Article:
• Guide to ISO 20022 migration: Part 4

October 2021

In September 2020, we released the third in our series of guides to the upcoming ISO 20022 migration. That edition covered a number of changes that had taken place that year, including the revised ISO 20022 delivery dates for SWIFT and several of the world’s major market infrastructures. This meant that 2021, the original year of the ISO 20022 migration, had become the year of delivery. As we edge closer to the finish line, Deutsche Bank team now presents Part 4 of this journey in advance of Sibos 2021

Since the release of our previous edition of the Guide just before Sibos 2020, market infrastructures remain committed to their respective, revised timelines, with direct participants in Europe on track to begin industry testing in December 2021, and those in the UK deep in preparations for the upcoming like-for-like phase in June 2022.

In the correspondent banking space, SWIFT – in collaboration with the industry – has continued to develop the Transaction Manager (TM) – the central orchestration platform, which will coordinate transactions end-to-end. SWIFT has now revealed plans for a ‘build-up period’, a phased approach in which ISO 20022 traffic will be gradually migrated onto the new platform.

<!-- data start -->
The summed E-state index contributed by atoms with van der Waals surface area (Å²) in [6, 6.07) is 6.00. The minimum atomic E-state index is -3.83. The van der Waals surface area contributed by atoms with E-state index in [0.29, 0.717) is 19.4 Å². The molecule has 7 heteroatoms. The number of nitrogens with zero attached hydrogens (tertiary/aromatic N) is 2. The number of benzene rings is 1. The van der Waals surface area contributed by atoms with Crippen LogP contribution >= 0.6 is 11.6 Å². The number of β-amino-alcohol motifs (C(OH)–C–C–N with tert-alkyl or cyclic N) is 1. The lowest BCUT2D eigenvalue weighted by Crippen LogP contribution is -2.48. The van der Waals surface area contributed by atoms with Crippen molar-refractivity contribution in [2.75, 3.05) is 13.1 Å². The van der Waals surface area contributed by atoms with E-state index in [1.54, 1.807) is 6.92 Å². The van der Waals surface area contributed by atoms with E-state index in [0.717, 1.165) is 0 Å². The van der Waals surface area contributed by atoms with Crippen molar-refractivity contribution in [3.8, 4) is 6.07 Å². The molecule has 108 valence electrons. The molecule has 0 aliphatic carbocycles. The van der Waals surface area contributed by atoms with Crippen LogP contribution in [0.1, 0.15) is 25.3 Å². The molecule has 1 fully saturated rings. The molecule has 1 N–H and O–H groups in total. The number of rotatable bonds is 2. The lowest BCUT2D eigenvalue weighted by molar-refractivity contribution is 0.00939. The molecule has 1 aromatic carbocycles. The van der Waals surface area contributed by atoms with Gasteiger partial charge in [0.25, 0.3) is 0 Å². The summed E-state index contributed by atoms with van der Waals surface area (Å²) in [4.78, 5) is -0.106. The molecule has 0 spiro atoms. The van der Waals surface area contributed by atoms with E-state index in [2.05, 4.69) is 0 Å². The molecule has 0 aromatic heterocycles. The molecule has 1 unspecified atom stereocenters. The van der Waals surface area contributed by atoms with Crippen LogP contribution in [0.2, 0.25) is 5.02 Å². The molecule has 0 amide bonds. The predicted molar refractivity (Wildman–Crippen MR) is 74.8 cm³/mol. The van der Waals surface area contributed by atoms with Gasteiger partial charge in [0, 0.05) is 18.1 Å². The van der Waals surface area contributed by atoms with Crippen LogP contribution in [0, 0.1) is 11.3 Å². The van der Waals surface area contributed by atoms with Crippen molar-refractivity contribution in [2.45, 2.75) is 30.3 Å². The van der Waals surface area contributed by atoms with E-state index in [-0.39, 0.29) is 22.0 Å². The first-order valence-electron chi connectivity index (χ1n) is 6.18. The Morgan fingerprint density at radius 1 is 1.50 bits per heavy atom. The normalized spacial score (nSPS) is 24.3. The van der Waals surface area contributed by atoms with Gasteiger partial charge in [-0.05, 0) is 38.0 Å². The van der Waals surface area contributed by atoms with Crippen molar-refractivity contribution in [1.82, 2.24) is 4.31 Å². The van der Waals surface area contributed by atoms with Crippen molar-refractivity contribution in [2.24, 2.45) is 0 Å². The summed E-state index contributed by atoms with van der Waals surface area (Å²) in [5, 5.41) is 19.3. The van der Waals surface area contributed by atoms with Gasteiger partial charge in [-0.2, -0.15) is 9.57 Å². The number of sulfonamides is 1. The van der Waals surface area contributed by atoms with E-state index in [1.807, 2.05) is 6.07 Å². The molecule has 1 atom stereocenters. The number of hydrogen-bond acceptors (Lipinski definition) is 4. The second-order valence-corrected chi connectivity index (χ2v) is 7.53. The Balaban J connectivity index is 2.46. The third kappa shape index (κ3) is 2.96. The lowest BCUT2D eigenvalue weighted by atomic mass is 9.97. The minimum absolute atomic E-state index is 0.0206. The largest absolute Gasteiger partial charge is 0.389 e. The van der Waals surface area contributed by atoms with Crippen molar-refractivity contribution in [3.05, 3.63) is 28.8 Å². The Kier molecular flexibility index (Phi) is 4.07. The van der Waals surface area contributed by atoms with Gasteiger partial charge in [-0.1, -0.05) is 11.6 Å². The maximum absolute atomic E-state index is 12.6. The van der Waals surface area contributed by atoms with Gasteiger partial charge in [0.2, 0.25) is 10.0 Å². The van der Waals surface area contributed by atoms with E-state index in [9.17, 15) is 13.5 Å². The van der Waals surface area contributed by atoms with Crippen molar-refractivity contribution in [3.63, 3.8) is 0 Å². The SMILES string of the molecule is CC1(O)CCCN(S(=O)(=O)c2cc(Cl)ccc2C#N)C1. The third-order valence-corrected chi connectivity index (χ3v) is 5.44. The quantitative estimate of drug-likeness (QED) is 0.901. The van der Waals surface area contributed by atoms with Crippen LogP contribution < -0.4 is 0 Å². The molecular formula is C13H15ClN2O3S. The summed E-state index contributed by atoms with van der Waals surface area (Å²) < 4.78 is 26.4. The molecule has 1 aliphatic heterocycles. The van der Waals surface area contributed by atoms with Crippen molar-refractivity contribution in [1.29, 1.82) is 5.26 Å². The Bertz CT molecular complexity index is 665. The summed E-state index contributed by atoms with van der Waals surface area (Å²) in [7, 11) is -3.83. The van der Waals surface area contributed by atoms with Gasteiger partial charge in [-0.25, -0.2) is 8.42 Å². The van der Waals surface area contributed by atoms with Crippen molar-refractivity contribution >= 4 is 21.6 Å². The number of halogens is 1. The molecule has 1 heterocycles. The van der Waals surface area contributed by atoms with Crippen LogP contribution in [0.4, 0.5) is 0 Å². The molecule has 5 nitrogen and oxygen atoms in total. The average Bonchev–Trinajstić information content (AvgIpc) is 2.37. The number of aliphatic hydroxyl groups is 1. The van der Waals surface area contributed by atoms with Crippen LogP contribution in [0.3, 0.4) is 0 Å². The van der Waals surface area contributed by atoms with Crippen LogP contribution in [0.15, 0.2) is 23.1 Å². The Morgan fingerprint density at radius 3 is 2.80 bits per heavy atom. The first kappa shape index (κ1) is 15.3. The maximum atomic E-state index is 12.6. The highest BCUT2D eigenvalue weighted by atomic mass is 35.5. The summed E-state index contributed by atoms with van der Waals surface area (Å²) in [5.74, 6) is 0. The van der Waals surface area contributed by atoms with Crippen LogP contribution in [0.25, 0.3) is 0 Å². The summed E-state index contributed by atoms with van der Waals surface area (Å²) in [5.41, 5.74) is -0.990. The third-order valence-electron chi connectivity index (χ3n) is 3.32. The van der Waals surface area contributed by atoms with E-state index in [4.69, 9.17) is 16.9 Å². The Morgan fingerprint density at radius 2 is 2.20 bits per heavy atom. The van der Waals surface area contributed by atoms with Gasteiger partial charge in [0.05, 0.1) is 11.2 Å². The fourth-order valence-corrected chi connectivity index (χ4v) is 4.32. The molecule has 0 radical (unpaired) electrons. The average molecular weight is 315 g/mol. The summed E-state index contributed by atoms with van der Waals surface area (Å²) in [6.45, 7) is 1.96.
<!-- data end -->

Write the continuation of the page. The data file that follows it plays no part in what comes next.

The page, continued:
To accommodate the coexistence phase, SWIFT has also developed an in-flow translation service. From August 2022, ISO 20022 messages will be translated to multi-format messages (ISO 20022 + embedded MT) by default. The project took a step in the right direction in June 2021, when the in-flow translation was successfully tested by seven banks – proving its functionality and SWIFT’s readiness for the go-live.

The final stretch

Though progress has been strong, our message remains the same: banks should not take their foot off the pedal. Participants should be mindful that any disruptions caused by a minority, will likely have negative implications for the majority. The key to success – as laid out in all three of our previous guides – is ‘preparation, preparation, preparation’. In particular, the earlier we are ready for testing, the more prepared we will be as a community when the time comes to switch over.

At Deutsche Bank, we remain focused on this destination – and we hope that our Guide to ISO 20022 migration: Part 4 will provide you with all the information you need to continue moving forward on your own migration journey.

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